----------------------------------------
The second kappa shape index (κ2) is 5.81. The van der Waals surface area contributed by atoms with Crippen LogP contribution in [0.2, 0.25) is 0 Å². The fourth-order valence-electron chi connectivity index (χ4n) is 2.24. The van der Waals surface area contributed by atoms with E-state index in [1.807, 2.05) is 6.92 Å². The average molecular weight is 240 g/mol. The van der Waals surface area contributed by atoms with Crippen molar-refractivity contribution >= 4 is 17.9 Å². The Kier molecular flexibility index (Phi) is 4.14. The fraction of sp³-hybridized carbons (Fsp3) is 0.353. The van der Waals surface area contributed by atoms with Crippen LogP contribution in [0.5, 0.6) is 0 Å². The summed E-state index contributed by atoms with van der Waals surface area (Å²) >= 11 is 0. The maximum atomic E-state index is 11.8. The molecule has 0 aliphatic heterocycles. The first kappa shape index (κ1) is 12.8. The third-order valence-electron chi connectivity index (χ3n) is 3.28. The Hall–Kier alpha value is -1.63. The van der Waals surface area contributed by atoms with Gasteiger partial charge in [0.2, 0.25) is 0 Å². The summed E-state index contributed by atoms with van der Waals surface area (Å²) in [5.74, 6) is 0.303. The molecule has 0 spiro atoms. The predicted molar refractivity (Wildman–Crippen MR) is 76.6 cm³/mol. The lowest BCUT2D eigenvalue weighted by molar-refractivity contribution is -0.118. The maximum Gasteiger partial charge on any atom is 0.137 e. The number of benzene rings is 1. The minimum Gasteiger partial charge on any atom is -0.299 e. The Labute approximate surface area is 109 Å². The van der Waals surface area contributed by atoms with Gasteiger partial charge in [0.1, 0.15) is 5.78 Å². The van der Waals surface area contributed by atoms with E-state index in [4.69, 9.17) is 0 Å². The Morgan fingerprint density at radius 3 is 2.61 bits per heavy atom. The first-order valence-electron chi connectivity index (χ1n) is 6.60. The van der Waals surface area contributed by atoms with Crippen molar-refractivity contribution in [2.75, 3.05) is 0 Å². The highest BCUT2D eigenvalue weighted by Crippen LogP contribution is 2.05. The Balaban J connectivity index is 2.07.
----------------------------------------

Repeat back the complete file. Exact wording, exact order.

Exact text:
The second kappa shape index (κ2) is 5.81. The van der Waals surface area contributed by atoms with Crippen LogP contribution in [0.2, 0.25) is 0 Å². The fourth-order valence-electron chi connectivity index (χ4n) is 2.24. The van der Waals surface area contributed by atoms with E-state index in [1.807, 2.05) is 6.92 Å². The average molecular weight is 240 g/mol. The van der Waals surface area contributed by atoms with Crippen molar-refractivity contribution >= 4 is 17.9 Å². The Kier molecular flexibility index (Phi) is 4.14. The fraction of sp³-hybridized carbons (Fsp3) is 0.353. The van der Waals surface area contributed by atoms with Crippen LogP contribution in [0.5, 0.6) is 0 Å². The summed E-state index contributed by atoms with van der Waals surface area (Å²) >= 11 is 0. The maximum atomic E-state index is 11.8. The molecule has 0 aliphatic heterocycles. The first kappa shape index (κ1) is 12.8. The third-order valence-electron chi connectivity index (χ3n) is 3.28. The Hall–Kier alpha value is -1.63. The van der Waals surface area contributed by atoms with Gasteiger partial charge in [0.2, 0.25) is 0 Å². The summed E-state index contributed by atoms with van der Waals surface area (Å²) in [5.74, 6) is 0.303. The molecule has 0 spiro atoms. The predicted molar refractivity (Wildman–Crippen MR) is 76.6 cm³/mol. The lowest BCUT2D eigenvalue weighted by molar-refractivity contribution is -0.118. The maximum Gasteiger partial charge on any atom is 0.137 e. The number of benzene rings is 1. The minimum Gasteiger partial charge on any atom is -0.299 e. The Labute approximate surface area is 109 Å². The van der Waals surface area contributed by atoms with Gasteiger partial charge in [0.1, 0.15) is 5.78 Å². The van der Waals surface area contributed by atoms with E-state index in [4.69, 9.17) is 0 Å². The Morgan fingerprint density at radius 3 is 2.61 bits per heavy atom. The first-order valence-electron chi connectivity index (χ1n) is 6.60. The van der Waals surface area contributed by atoms with Crippen molar-refractivity contribution in [2.75, 3.05) is 0 Å². The highest BCUT2D eigenvalue weighted by Crippen LogP contribution is 2.05. The Balaban J connectivity index is 2.07.